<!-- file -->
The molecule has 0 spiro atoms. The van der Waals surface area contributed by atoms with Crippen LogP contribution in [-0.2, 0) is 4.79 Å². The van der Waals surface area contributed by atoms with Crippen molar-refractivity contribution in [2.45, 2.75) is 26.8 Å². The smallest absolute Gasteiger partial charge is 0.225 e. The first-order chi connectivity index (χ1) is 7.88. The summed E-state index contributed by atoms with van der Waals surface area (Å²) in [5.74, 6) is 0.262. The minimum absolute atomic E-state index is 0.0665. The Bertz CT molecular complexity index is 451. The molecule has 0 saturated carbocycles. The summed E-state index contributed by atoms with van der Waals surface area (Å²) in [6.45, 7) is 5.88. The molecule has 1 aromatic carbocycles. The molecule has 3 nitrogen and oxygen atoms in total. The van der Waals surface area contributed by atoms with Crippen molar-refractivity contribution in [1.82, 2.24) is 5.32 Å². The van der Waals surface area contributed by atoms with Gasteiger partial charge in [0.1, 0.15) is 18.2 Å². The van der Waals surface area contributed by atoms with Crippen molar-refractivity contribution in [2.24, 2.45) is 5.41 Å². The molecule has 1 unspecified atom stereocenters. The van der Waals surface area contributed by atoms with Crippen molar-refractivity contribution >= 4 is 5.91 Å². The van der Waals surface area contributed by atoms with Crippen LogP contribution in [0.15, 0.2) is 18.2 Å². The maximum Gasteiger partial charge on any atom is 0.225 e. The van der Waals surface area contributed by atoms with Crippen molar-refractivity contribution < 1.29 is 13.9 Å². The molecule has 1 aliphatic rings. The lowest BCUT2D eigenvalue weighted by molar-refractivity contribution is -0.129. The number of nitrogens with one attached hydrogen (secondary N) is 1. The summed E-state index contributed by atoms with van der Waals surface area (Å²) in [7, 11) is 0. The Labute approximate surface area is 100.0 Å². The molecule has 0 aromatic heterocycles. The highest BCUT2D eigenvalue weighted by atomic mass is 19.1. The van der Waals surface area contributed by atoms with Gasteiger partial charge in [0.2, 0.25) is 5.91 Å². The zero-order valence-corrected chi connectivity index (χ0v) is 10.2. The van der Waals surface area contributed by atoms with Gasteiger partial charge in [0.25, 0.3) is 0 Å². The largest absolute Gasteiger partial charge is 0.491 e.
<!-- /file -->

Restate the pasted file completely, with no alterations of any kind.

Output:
The molecule has 0 spiro atoms. The van der Waals surface area contributed by atoms with Crippen LogP contribution in [-0.2, 0) is 4.79 Å². The van der Waals surface area contributed by atoms with Crippen molar-refractivity contribution in [2.45, 2.75) is 26.8 Å². The smallest absolute Gasteiger partial charge is 0.225 e. The first-order chi connectivity index (χ1) is 7.88. The summed E-state index contributed by atoms with van der Waals surface area (Å²) in [5.74, 6) is 0.262. The minimum absolute atomic E-state index is 0.0665. The Bertz CT molecular complexity index is 451. The molecule has 0 saturated carbocycles. The summed E-state index contributed by atoms with van der Waals surface area (Å²) in [6.45, 7) is 5.88. The molecule has 1 aromatic carbocycles. The molecule has 3 nitrogen and oxygen atoms in total. The van der Waals surface area contributed by atoms with Crippen molar-refractivity contribution in [1.82, 2.24) is 5.32 Å². The van der Waals surface area contributed by atoms with Gasteiger partial charge in [0.1, 0.15) is 18.2 Å². The van der Waals surface area contributed by atoms with Crippen molar-refractivity contribution in [2.24, 2.45) is 5.41 Å². The molecule has 1 unspecified atom stereocenters. The van der Waals surface area contributed by atoms with Crippen molar-refractivity contribution >= 4 is 5.91 Å². The van der Waals surface area contributed by atoms with Crippen LogP contribution in [0.15, 0.2) is 18.2 Å². The maximum Gasteiger partial charge on any atom is 0.225 e. The van der Waals surface area contributed by atoms with Crippen molar-refractivity contribution < 1.29 is 13.9 Å². The molecule has 1 aliphatic rings. The lowest BCUT2D eigenvalue weighted by molar-refractivity contribution is -0.129. The number of nitrogens with one attached hydrogen (secondary N) is 1. The summed E-state index contributed by atoms with van der Waals surface area (Å²) in [7, 11) is 0. The Labute approximate surface area is 100.0 Å². The molecule has 0 aromatic heterocycles. The highest BCUT2D eigenvalue weighted by atomic mass is 19.1. The van der Waals surface area contributed by atoms with Gasteiger partial charge in [0.2, 0.25) is 5.91 Å². The zero-order valence-corrected chi connectivity index (χ0v) is 10.2. The van der Waals surface area contributed by atoms with Gasteiger partial charge in [0.25, 0.3) is 0 Å². The largest absolute Gasteiger partial charge is 0.491 e.